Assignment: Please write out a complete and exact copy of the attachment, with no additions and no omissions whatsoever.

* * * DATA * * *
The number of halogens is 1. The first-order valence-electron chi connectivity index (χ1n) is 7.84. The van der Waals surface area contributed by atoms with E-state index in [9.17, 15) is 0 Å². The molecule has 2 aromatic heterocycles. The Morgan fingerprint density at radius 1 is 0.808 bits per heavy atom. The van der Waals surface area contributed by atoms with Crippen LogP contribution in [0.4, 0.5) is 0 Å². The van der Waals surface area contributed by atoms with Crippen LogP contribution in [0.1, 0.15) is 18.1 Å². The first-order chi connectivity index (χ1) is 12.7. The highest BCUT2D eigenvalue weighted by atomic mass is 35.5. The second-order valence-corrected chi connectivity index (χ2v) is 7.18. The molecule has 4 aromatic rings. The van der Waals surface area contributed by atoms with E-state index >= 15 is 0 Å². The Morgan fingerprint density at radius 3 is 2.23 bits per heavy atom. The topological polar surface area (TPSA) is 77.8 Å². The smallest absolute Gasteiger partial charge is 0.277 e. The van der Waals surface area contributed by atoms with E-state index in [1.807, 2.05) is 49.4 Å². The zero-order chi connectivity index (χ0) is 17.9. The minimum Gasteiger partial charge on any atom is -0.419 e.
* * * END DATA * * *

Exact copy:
The number of halogens is 1. The first-order valence-electron chi connectivity index (χ1n) is 7.84. The van der Waals surface area contributed by atoms with E-state index in [9.17, 15) is 0 Å². The molecule has 2 aromatic heterocycles. The Morgan fingerprint density at radius 1 is 0.808 bits per heavy atom. The van der Waals surface area contributed by atoms with Crippen LogP contribution in [0.4, 0.5) is 0 Å². The van der Waals surface area contributed by atoms with Crippen LogP contribution in [0.1, 0.15) is 18.1 Å². The first-order chi connectivity index (χ1) is 12.7. The highest BCUT2D eigenvalue weighted by atomic mass is 35.5. The second-order valence-corrected chi connectivity index (χ2v) is 7.18. The molecule has 4 aromatic rings. The van der Waals surface area contributed by atoms with E-state index >= 15 is 0 Å². The Morgan fingerprint density at radius 3 is 2.23 bits per heavy atom. The topological polar surface area (TPSA) is 77.8 Å². The smallest absolute Gasteiger partial charge is 0.277 e. The van der Waals surface area contributed by atoms with E-state index in [1.807, 2.05) is 49.4 Å². The zero-order chi connectivity index (χ0) is 17.9. The minimum Gasteiger partial charge on any atom is -0.419 e.